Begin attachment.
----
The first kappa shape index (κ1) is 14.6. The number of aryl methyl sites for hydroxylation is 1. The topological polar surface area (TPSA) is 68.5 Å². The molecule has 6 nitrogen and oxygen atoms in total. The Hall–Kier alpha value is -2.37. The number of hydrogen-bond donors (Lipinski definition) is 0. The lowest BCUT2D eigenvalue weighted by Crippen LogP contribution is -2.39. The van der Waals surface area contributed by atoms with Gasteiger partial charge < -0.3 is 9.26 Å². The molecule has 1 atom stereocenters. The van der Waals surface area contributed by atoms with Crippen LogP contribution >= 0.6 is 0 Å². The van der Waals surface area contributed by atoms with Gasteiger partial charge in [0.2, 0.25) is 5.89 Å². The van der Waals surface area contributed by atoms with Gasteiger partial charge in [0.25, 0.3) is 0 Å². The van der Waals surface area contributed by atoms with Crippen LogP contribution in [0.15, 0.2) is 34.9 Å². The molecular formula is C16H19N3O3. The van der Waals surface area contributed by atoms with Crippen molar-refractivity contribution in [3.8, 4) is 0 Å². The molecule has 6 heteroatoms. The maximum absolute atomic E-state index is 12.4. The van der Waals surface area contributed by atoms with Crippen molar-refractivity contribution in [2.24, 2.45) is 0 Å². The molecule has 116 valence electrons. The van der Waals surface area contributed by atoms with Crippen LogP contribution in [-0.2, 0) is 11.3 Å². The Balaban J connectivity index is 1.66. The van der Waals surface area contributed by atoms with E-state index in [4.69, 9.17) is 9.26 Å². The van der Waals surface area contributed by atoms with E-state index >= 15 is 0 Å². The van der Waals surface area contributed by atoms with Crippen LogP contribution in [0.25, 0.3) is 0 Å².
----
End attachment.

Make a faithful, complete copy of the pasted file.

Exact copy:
The first kappa shape index (κ1) is 14.6. The number of aryl methyl sites for hydroxylation is 1. The topological polar surface area (TPSA) is 68.5 Å². The molecule has 6 nitrogen and oxygen atoms in total. The Hall–Kier alpha value is -2.37. The number of hydrogen-bond donors (Lipinski definition) is 0. The lowest BCUT2D eigenvalue weighted by Crippen LogP contribution is -2.39. The van der Waals surface area contributed by atoms with Gasteiger partial charge < -0.3 is 9.26 Å². The molecule has 1 atom stereocenters. The van der Waals surface area contributed by atoms with Crippen LogP contribution >= 0.6 is 0 Å². The van der Waals surface area contributed by atoms with Gasteiger partial charge in [0.2, 0.25) is 5.89 Å². The van der Waals surface area contributed by atoms with Gasteiger partial charge in [0.25, 0.3) is 0 Å². The van der Waals surface area contributed by atoms with Crippen LogP contribution in [0.15, 0.2) is 34.9 Å². The molecular formula is C16H19N3O3. The van der Waals surface area contributed by atoms with Crippen molar-refractivity contribution in [3.8, 4) is 0 Å². The molecule has 6 heteroatoms. The maximum absolute atomic E-state index is 12.4. The van der Waals surface area contributed by atoms with Crippen molar-refractivity contribution in [2.24, 2.45) is 0 Å². The molecule has 116 valence electrons. The van der Waals surface area contributed by atoms with Crippen LogP contribution in [-0.2, 0) is 11.3 Å². The Balaban J connectivity index is 1.66. The van der Waals surface area contributed by atoms with E-state index in [4.69, 9.17) is 9.26 Å². The van der Waals surface area contributed by atoms with E-state index >= 15 is 0 Å². The van der Waals surface area contributed by atoms with Crippen LogP contribution in [0.25, 0.3) is 0 Å².